In general, I think optimization is over-hyped. It does speed up your hard disk, but not substantially unless data is heavily fragmented. If you burn CD-ROMs or do video capture, optimizing can make a big difference. For most use, I've found that optimizing every two months is sufficient to keep my disks working smoothly. I've found it more useful to partition my disks by file-type. I have partitions for applications, documents, system software, and others. The only ones frequently written to are Documents and FTP (my partition for transient files). Thus, these are the only ones that need optimization most frequently.

Version 3.5 of Speed Disk is much faster than previous versions. Best of all, you can select more than one disk at a time and optimize them all with the click of a button.

Because optimizing moves virtually all the files on your disk, it's a good idea to have backups of your data before using Speed Disk and to start up with extensions off. That said, I have never lost data because of Speed Disk, even having used it on versions of Mac OS from 6 to 8 and processors from 68000 to PowerPC.

Note: if you are using Mac OS 8, be sure to download the free version 3.5.1 updates for Disk Doctor and Speed Disk from Symantec's Web site.

The CD-ROM Version 3.5 of Norton Utilities is the first to ship on CD-ROM. Installation is easier, but more importantly, the CD-ROM is bootable — that is, you can use it to start up your Mac. Disk Doctor and Speed Disk won't operate on the disk(s) containing the active system software and Norton Utilities, so a separate bootable disk containing Norton Utilities is important to have. It also guarantees that you're starting up from a clean system, which minimizes the chances of a crash during the "operation." Furthermore, if your drive is so badly-damaged that your Mac can't boot, you can use the Norton CD-ROM for start up.

Unfortunately, there are several problems with the current CD-ROM. First, it won't start up newer Macs, because they require up-to-date versions of Mac OS. Symantec has been decent about sending updated CDs to people who buy newer Macs, but you have to request them and pay a shipping/handling fee. It would be nice if Norton Utilities adopted a technology call RAM Boot from their former competitor, MacTools. RAM Boot automatically created a RAM disk with the system software needed for start up the Mac (as well as the MacTools software). This was a great feature, because it worked regardless of your OS version. It was especially great for PowerBook users because no extra media was required. RAM Boot was also very easy to use. As soon as a problem was discovered with the disk, it would ask if you wanted to fix it using RAM Boot. Simply clicking a button would build the necessary RAM disk, restart the computer with the RAM disk at start up, launch MacTools, and begin the repair process. With Norton, you have to remember where you stashed the CD-ROM.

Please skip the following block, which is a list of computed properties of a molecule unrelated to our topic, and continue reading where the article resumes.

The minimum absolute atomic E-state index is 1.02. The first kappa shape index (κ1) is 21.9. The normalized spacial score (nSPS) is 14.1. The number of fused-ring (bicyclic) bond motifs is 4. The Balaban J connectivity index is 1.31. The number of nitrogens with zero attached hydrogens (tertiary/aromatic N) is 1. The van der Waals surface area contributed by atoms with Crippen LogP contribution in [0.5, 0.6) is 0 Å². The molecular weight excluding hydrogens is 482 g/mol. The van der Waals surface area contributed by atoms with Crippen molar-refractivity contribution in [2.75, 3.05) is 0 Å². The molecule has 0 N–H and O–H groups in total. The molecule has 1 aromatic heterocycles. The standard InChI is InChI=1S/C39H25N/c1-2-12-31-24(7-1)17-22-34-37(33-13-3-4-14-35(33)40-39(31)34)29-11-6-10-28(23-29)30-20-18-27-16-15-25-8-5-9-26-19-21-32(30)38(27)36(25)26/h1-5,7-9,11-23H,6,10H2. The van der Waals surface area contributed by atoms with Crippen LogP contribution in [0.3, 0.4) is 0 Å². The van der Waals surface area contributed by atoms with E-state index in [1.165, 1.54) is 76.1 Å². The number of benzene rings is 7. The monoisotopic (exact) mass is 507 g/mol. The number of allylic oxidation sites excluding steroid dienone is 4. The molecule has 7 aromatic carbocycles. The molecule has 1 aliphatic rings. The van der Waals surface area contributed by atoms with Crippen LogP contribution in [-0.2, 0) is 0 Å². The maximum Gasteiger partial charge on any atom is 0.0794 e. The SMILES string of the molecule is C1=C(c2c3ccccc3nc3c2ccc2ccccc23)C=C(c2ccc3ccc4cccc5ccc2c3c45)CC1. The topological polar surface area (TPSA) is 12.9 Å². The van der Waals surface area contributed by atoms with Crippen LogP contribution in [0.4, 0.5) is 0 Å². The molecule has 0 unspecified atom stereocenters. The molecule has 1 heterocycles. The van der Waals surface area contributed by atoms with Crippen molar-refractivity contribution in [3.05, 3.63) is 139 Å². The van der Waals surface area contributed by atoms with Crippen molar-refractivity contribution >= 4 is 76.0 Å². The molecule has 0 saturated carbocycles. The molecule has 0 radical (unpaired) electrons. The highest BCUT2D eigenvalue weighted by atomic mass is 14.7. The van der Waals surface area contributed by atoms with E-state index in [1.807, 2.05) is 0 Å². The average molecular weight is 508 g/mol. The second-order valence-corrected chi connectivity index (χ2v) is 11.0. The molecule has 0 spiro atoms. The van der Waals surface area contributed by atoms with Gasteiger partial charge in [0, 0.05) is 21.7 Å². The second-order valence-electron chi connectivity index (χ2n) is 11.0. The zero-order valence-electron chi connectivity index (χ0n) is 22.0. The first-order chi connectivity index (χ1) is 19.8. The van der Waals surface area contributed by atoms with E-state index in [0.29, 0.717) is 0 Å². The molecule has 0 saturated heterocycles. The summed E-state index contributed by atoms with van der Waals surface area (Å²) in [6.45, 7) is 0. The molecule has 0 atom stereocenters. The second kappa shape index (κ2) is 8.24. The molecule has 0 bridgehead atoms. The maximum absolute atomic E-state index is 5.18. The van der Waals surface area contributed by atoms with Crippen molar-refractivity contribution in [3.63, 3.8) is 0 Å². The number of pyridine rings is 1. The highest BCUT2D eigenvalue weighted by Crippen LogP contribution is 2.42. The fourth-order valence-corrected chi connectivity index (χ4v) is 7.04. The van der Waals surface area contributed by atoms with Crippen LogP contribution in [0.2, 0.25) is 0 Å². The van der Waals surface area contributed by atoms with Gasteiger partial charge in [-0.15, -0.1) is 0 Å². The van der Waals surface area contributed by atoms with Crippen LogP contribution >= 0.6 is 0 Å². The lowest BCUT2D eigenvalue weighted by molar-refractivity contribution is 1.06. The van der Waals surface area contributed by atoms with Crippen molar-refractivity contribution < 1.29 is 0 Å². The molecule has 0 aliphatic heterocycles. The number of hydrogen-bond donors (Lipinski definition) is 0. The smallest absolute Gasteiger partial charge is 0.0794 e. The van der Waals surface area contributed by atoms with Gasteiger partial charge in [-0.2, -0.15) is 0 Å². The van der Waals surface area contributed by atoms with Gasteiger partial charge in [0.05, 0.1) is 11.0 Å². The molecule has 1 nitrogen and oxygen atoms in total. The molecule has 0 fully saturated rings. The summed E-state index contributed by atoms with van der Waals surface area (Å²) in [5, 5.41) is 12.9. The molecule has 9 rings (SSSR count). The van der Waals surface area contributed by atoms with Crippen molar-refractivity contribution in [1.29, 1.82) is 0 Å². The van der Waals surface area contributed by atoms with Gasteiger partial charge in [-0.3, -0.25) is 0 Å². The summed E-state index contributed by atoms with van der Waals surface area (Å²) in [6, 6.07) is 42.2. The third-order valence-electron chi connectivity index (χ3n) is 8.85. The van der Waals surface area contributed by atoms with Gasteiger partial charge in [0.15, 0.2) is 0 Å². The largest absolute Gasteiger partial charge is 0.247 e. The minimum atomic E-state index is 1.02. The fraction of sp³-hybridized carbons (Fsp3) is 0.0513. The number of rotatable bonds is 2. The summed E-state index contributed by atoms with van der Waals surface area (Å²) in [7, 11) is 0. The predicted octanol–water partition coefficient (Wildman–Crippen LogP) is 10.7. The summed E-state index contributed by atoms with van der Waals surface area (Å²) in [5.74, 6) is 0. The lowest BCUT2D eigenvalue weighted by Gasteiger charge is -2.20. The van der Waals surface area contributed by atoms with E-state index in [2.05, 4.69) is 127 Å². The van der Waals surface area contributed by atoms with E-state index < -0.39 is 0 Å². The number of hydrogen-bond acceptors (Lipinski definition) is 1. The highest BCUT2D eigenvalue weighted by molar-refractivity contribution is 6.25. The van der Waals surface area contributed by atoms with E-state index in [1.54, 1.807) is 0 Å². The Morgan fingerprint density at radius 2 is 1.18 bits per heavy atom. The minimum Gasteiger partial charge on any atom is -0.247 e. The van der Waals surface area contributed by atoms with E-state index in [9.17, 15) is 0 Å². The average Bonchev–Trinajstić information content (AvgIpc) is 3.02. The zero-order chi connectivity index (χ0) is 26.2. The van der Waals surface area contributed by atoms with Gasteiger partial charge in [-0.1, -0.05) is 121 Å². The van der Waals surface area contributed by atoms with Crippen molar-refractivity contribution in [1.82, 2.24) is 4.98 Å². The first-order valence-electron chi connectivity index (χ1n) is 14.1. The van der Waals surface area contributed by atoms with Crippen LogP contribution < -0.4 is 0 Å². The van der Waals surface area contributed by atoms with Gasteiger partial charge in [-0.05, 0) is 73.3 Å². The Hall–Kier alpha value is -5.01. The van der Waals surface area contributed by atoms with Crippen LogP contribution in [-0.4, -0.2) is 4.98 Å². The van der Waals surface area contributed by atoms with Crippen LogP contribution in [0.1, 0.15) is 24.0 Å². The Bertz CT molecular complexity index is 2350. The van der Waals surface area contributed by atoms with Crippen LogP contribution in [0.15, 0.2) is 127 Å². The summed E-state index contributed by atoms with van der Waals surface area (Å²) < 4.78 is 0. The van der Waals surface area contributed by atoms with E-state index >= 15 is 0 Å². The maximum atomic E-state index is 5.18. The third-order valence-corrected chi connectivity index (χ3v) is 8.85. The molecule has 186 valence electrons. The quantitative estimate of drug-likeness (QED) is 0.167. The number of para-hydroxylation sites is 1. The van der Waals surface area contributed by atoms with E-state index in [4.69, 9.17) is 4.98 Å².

The bootable CD-ROM is a great innovation, but because it's a CD-ROM, it is a locked volume. Disk Doctor can't save log files of its work when you start up from the CD, and sometimes it won't even display them after a scan.

Finally, Symantec placed over 60 colored icons in the root window of the Norton CD for displaying their cool logo. Incidentally, the logo is very prominent wherever you are in Norton Utilities. It makes you wonder why they feel the need to advertise to their own customers. My Mac (with a 4X CD-ROM) takes a solid 15 seconds to load all these icons. Since the window opens every time you insert the CD, this is very annoying. Utilities like CD Icon Killer will prevent icons from loading. However, such utilities are extensions, so they won't help when you start up from the CD.

UnErase and Volume Recover These programs help you restore files that are accidentally deleted and restore entire disks if their directories are irreparably damaged. In short, they work sometimes. There's no guarantee that you'll be able to UnErase a file you deleted ten minutes ago, and often you'll recover only a portion of a file. With text and word processing files, this is sometimes enough. With more complicated files, a "portion" is equivalent to "nothing." The TrashBack component of MacTools was much better at unerasing. It guaranteed that the most recently deleted files would be recoverable — and completely intact.